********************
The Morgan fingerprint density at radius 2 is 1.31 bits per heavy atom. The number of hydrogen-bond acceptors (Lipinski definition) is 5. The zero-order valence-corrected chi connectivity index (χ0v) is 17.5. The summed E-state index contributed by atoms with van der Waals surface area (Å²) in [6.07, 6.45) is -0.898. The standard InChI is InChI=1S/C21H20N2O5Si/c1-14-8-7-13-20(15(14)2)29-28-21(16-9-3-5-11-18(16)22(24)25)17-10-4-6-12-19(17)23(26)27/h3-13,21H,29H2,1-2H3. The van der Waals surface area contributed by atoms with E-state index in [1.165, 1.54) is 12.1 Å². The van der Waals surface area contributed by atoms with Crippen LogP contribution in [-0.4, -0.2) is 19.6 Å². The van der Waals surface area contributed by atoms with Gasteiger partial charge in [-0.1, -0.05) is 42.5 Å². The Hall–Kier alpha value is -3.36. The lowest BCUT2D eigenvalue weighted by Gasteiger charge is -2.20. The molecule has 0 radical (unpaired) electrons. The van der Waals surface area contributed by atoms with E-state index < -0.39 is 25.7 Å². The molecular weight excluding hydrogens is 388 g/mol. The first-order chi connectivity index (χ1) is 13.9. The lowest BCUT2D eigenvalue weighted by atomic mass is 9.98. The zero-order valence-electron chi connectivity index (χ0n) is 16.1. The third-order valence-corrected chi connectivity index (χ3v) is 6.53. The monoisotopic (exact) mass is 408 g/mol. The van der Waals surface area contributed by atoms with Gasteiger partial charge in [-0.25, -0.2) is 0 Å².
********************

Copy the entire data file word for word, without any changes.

The Morgan fingerprint density at radius 2 is 1.31 bits per heavy atom. The number of hydrogen-bond acceptors (Lipinski definition) is 5. The zero-order valence-corrected chi connectivity index (χ0v) is 17.5. The summed E-state index contributed by atoms with van der Waals surface area (Å²) in [6.07, 6.45) is -0.898. The standard InChI is InChI=1S/C21H20N2O5Si/c1-14-8-7-13-20(15(14)2)29-28-21(16-9-3-5-11-18(16)22(24)25)17-10-4-6-12-19(17)23(26)27/h3-13,21H,29H2,1-2H3. The van der Waals surface area contributed by atoms with E-state index in [1.165, 1.54) is 12.1 Å². The van der Waals surface area contributed by atoms with Crippen LogP contribution in [-0.4, -0.2) is 19.6 Å². The van der Waals surface area contributed by atoms with Gasteiger partial charge in [-0.1, -0.05) is 42.5 Å². The Hall–Kier alpha value is -3.36. The lowest BCUT2D eigenvalue weighted by Gasteiger charge is -2.20. The molecule has 0 radical (unpaired) electrons. The van der Waals surface area contributed by atoms with E-state index < -0.39 is 25.7 Å². The molecular weight excluding hydrogens is 388 g/mol. The first-order chi connectivity index (χ1) is 13.9. The lowest BCUT2D eigenvalue weighted by atomic mass is 9.98. The zero-order valence-electron chi connectivity index (χ0n) is 16.1. The third-order valence-corrected chi connectivity index (χ3v) is 6.53. The monoisotopic (exact) mass is 408 g/mol. The van der Waals surface area contributed by atoms with Gasteiger partial charge in [-0.25, -0.2) is 0 Å².